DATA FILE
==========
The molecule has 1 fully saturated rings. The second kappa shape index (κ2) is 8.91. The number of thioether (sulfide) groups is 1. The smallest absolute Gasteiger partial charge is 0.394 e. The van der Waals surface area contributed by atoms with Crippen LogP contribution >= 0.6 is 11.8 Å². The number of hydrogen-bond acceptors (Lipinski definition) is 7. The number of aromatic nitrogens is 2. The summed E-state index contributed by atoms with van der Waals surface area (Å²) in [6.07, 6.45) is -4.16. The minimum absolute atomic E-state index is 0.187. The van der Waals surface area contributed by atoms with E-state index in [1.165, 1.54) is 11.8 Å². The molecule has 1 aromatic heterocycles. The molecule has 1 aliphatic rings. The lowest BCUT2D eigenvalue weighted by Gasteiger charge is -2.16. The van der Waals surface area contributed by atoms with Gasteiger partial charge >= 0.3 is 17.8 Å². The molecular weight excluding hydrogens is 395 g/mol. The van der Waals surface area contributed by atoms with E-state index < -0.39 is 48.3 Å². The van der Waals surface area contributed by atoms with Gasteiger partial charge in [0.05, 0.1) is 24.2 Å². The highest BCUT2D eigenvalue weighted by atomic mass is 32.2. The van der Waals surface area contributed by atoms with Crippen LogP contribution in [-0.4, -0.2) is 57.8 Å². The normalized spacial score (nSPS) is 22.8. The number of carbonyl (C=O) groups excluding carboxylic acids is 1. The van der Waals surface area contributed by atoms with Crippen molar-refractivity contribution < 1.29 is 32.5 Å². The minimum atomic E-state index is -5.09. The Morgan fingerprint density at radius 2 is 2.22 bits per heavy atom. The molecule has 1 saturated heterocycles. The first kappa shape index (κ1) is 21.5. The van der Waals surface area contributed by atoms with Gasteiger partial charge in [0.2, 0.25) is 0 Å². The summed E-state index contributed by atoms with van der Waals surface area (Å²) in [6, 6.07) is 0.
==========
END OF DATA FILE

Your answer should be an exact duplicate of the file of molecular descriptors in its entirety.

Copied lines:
The molecule has 1 fully saturated rings. The second kappa shape index (κ2) is 8.91. The number of thioether (sulfide) groups is 1. The smallest absolute Gasteiger partial charge is 0.394 e. The van der Waals surface area contributed by atoms with Crippen LogP contribution >= 0.6 is 11.8 Å². The number of hydrogen-bond acceptors (Lipinski definition) is 7. The number of aromatic nitrogens is 2. The summed E-state index contributed by atoms with van der Waals surface area (Å²) in [6.07, 6.45) is -4.16. The minimum absolute atomic E-state index is 0.187. The van der Waals surface area contributed by atoms with E-state index in [1.165, 1.54) is 11.8 Å². The molecule has 1 aromatic heterocycles. The molecule has 1 aliphatic rings. The lowest BCUT2D eigenvalue weighted by Gasteiger charge is -2.16. The van der Waals surface area contributed by atoms with Gasteiger partial charge >= 0.3 is 17.8 Å². The molecular weight excluding hydrogens is 395 g/mol. The van der Waals surface area contributed by atoms with E-state index < -0.39 is 48.3 Å². The van der Waals surface area contributed by atoms with Gasteiger partial charge in [0.05, 0.1) is 24.2 Å². The highest BCUT2D eigenvalue weighted by atomic mass is 32.2. The van der Waals surface area contributed by atoms with Crippen LogP contribution in [-0.4, -0.2) is 57.8 Å². The normalized spacial score (nSPS) is 22.8. The number of carbonyl (C=O) groups excluding carboxylic acids is 1. The van der Waals surface area contributed by atoms with Crippen molar-refractivity contribution < 1.29 is 32.5 Å². The minimum atomic E-state index is -5.09. The Morgan fingerprint density at radius 2 is 2.22 bits per heavy atom. The molecule has 1 saturated heterocycles. The first kappa shape index (κ1) is 21.5. The van der Waals surface area contributed by atoms with Gasteiger partial charge in [0.2, 0.25) is 0 Å². The summed E-state index contributed by atoms with van der Waals surface area (Å²) in [6, 6.07) is 0.